Michael Drayton

(1563 - 1631 / Warwickshire / England)

Sonnet Xxxi: Methinks I See - Poem by Michael Drayton

To the Critic

Methinks I see some crooked mimic jeer,
And tax my Muse with this fantastic grace,
Turning my papers asks, "What have we here?"
Making withal some filthy antic face.
I fear no censure, nor what thou canst say,
Nor shall my spirit one jot of vigor lose;
Think'st thou my wit shall keep the pack-horse way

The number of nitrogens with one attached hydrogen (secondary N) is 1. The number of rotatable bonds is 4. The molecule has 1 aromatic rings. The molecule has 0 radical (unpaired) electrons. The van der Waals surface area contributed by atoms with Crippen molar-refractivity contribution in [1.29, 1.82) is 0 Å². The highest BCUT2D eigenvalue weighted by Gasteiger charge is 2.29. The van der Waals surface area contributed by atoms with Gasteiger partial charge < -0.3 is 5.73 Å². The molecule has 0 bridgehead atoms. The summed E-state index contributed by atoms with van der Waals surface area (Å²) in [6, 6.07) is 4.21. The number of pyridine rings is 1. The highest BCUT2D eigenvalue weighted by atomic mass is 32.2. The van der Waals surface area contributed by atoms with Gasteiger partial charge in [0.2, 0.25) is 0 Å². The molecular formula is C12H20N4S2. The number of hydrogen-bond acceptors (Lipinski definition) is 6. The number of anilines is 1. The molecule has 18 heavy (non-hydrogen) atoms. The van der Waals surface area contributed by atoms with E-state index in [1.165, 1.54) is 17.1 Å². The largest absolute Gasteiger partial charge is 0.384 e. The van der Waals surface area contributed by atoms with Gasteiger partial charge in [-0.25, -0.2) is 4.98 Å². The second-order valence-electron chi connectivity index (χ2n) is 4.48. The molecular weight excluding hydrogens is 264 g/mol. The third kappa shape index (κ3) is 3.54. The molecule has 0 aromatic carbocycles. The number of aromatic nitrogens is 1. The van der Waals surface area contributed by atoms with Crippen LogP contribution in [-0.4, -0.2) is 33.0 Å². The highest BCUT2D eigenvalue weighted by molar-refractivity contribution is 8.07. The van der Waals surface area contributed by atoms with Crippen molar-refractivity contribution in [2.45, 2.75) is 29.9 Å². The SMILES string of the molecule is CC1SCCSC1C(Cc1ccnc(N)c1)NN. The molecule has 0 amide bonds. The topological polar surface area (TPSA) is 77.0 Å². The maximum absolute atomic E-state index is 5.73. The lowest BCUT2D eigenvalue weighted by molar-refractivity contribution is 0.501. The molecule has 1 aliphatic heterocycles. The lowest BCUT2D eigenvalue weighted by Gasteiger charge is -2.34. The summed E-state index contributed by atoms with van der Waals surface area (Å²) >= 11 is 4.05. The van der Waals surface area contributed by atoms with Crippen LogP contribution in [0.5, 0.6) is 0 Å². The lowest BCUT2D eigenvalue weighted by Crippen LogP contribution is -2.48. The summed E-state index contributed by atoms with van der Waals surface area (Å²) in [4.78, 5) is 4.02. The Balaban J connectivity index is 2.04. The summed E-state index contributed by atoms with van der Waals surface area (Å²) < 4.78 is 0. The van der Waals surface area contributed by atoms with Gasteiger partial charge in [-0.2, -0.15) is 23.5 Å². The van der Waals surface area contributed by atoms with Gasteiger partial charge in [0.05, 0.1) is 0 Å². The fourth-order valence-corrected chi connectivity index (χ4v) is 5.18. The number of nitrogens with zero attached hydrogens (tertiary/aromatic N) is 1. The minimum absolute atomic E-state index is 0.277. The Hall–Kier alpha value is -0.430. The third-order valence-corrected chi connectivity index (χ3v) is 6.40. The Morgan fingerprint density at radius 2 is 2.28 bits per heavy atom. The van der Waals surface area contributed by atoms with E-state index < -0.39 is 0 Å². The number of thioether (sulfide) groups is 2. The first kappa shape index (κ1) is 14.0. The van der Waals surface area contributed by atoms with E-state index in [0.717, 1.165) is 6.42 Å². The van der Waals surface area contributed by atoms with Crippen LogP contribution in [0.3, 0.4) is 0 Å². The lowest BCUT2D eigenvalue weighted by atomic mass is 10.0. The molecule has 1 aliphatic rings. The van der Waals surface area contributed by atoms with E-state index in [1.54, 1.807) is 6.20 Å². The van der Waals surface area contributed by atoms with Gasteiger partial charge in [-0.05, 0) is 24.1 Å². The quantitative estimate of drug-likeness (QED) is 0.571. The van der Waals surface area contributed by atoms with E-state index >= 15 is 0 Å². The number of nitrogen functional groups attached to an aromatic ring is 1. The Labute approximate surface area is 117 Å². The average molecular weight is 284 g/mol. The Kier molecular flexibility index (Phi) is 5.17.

That every dudgen low invention goes?
Since sonnets thus in bundles are imprest
And every drudge doth dull our satiate ear,
Think'st thou my love shall in those rags be drest
That every dowdy, every trull, doth wear?
Up to my pitch no common judgement flies;
I scorn all earthly dung-bred scarabies.


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Read poems about / on: horse, fear, sonnet, lost



Poem Submitted: Friday, January 3, 2003



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